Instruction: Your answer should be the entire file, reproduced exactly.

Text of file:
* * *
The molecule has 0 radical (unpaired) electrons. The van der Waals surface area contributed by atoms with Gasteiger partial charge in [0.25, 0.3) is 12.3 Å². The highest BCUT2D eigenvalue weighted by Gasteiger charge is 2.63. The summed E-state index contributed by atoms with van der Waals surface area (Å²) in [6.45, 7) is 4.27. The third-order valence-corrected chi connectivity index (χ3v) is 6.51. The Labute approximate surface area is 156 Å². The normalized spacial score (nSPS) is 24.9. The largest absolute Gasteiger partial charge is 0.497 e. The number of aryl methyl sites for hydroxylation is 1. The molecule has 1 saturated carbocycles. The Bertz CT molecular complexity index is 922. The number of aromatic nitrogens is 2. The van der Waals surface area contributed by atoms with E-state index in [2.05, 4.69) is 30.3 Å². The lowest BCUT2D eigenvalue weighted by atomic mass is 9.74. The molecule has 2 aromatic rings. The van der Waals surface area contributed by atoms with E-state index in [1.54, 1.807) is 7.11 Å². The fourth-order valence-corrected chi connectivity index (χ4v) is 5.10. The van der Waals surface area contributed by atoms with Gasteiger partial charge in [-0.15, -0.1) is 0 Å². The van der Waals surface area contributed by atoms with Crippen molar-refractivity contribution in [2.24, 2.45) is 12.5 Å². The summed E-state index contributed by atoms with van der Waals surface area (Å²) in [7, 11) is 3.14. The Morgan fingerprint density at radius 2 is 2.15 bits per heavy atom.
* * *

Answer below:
The molecule has 0 radical (unpaired) electrons. The van der Waals surface area contributed by atoms with Gasteiger partial charge in [0.25, 0.3) is 12.3 Å². The highest BCUT2D eigenvalue weighted by Gasteiger charge is 2.63. The summed E-state index contributed by atoms with van der Waals surface area (Å²) in [6.45, 7) is 4.27. The third-order valence-corrected chi connectivity index (χ3v) is 6.51. The Labute approximate surface area is 156 Å². The normalized spacial score (nSPS) is 24.9. The largest absolute Gasteiger partial charge is 0.497 e. The number of aryl methyl sites for hydroxylation is 1. The molecule has 1 saturated carbocycles. The Bertz CT molecular complexity index is 922. The number of aromatic nitrogens is 2. The van der Waals surface area contributed by atoms with E-state index in [2.05, 4.69) is 30.3 Å². The lowest BCUT2D eigenvalue weighted by atomic mass is 9.74. The molecule has 2 aromatic rings. The van der Waals surface area contributed by atoms with E-state index in [1.54, 1.807) is 7.11 Å². The fourth-order valence-corrected chi connectivity index (χ4v) is 5.10. The van der Waals surface area contributed by atoms with Gasteiger partial charge in [-0.15, -0.1) is 0 Å². The van der Waals surface area contributed by atoms with Crippen molar-refractivity contribution in [2.24, 2.45) is 12.5 Å². The summed E-state index contributed by atoms with van der Waals surface area (Å²) in [7, 11) is 3.14. The Morgan fingerprint density at radius 2 is 2.15 bits per heavy atom.